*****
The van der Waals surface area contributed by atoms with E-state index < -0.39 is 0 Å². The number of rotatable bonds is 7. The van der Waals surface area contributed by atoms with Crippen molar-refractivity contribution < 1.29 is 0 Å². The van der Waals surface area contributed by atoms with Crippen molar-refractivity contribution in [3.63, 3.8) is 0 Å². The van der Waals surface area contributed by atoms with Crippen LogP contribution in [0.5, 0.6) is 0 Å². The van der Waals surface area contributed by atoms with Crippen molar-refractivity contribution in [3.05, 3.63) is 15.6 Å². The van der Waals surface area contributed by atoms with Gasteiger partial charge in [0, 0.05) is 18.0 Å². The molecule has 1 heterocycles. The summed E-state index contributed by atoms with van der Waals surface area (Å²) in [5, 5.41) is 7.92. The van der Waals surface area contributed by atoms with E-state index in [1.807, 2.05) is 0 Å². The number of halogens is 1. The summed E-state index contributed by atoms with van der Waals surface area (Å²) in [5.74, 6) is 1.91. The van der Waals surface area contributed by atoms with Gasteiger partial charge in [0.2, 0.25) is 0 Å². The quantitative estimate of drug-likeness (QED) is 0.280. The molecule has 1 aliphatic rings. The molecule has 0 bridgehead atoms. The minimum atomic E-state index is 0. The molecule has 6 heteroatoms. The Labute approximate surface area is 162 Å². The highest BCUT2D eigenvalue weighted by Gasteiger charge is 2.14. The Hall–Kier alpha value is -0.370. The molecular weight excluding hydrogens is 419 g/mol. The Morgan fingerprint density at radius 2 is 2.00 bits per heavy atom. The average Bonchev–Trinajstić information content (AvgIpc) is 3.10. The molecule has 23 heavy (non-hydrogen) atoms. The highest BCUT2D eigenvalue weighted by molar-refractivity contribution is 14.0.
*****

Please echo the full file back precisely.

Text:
The van der Waals surface area contributed by atoms with E-state index < -0.39 is 0 Å². The number of rotatable bonds is 7. The van der Waals surface area contributed by atoms with Crippen molar-refractivity contribution < 1.29 is 0 Å². The van der Waals surface area contributed by atoms with Crippen molar-refractivity contribution in [3.63, 3.8) is 0 Å². The van der Waals surface area contributed by atoms with Crippen LogP contribution in [0.5, 0.6) is 0 Å². The van der Waals surface area contributed by atoms with Crippen molar-refractivity contribution in [3.05, 3.63) is 15.6 Å². The van der Waals surface area contributed by atoms with Gasteiger partial charge in [0, 0.05) is 18.0 Å². The molecule has 1 heterocycles. The summed E-state index contributed by atoms with van der Waals surface area (Å²) in [5, 5.41) is 7.92. The van der Waals surface area contributed by atoms with E-state index in [1.807, 2.05) is 0 Å². The number of halogens is 1. The summed E-state index contributed by atoms with van der Waals surface area (Å²) in [5.74, 6) is 1.91. The van der Waals surface area contributed by atoms with Gasteiger partial charge in [0.2, 0.25) is 0 Å². The quantitative estimate of drug-likeness (QED) is 0.280. The molecule has 1 aliphatic rings. The molecule has 0 bridgehead atoms. The minimum atomic E-state index is 0. The molecule has 6 heteroatoms. The Labute approximate surface area is 162 Å². The highest BCUT2D eigenvalue weighted by Gasteiger charge is 2.14. The Hall–Kier alpha value is -0.370. The molecular weight excluding hydrogens is 419 g/mol. The Morgan fingerprint density at radius 2 is 2.00 bits per heavy atom. The average Bonchev–Trinajstić information content (AvgIpc) is 3.10. The molecule has 23 heavy (non-hydrogen) atoms. The highest BCUT2D eigenvalue weighted by molar-refractivity contribution is 14.0.